Another lesson in how not to expand the tax base.

The Micro Small and Medium Enterprise Order (2020) is being touted by some as a way for MSMEs to benefit from Government procurement.

But whats not being talked about are the far reaching effects that may result from the correct and totally lawful business registration which the order requires.

Isn’t it the case that as soon any MSME registers as a business, the taxman will at that point be entitled to show up, arms akimbo, sniffing for any tax kwachas that may be lurking around undeclared?

Jokes aside, my point is there’s no guarantee that every single business that registers will benefit from the order. This is why in some countries there is always an option to run micro businesses as sole traders where it is in fact the person running the business who is liable for any taxes that may be due.

Malawi currently has a small tax base, and a small private sector. And while on the surface it may appear like a good idea to try and bring into the formal economy as much as possible of the informal economy, in practice that only works when people do actually have significant resources, which is not the case now, for the majority of people in the informal economy – many of whom live hand to mouth. Already, many small businesses complain that they are overburdened by taxes.

What the Government should have done is to focus on the creation of new large corporate entities… beyond Public – Private Partnerships. I mean organisations that can process goods at scale and export large quantities abroad, at a profit.

You can only squeeze so much profit out of a starving donkey which the Malawian tax base currently is. If you push too hard, and burden the donkey with more than it can take, that donkey will crumble and faint. And you will lose out.

A wiser move is to bring additional resources from outside the country. Our leaders are not seeing the bigger picture in this whole equation. The money is not in asking Malawians to pay yet more taxes.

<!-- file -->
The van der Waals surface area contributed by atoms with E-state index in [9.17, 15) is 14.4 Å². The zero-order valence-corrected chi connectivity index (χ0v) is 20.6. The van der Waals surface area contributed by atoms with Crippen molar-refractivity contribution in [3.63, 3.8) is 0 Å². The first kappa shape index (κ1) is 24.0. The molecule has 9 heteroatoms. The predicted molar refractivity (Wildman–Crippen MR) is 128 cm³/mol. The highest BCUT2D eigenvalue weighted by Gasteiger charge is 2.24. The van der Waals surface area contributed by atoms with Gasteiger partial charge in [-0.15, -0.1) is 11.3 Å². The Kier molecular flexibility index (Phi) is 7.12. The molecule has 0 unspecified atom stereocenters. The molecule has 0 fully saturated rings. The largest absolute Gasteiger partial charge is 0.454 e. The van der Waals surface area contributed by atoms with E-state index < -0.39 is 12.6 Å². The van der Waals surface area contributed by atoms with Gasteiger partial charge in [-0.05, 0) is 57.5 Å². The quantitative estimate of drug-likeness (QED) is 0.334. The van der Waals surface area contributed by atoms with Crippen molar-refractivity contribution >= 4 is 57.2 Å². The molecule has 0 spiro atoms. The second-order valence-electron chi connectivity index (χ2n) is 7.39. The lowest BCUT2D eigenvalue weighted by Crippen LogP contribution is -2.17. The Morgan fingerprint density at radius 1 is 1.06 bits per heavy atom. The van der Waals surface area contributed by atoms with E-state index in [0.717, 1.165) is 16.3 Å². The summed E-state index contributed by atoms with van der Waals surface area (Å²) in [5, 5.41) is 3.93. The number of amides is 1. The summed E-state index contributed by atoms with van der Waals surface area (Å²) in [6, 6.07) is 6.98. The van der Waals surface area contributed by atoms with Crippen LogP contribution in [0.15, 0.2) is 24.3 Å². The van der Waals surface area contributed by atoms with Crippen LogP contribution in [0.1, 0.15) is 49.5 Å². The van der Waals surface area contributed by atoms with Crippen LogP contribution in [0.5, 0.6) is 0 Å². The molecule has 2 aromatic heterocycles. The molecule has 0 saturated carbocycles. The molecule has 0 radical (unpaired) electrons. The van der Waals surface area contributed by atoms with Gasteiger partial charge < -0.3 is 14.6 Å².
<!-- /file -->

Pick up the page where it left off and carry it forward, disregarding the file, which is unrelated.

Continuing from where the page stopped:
And for those of you saying it would kill local small enterprise, no it would not. Because those corporate entities can actually work with those small enterprises you mention, helping them in more ways than one, minimally, saving them money. Our leaders need to start thinking like business men/ women.

Let me give you a simple example. Suppose the Government of Malawi (GOM) started a shipping company, and bought 2 Cargo Ships. Instead of the local shipping companies paying British or Italian or Greek Ships, GOM can enter the market at attractive terms, so that those local companies instead use the GOM Cargo Ships, saving a bit of money that way. The insurance of the Ships will be provided by local companies. The trucks which collect the containers from the port will come from Malawi… the whole chain will employ Malawian staff … even some of the food, and generally provisions on the ships for the staff who will be working on deck in the weeks that the Ships navigate between the European / American/ Asian ports and African ports can be cooked or prepared by Malawian companies…

How can all that be a bad thing?

That’s just one example in the logistics field which would give GOM millions of dollars in additional revenue, if you consider the annual earnings of other shipping companies that operate between Europe / US and Africa.

It’s a model Ethiopia (and many other countries) uses quite successfully with their airline and their state owned telecom company. We can learn a lot from them.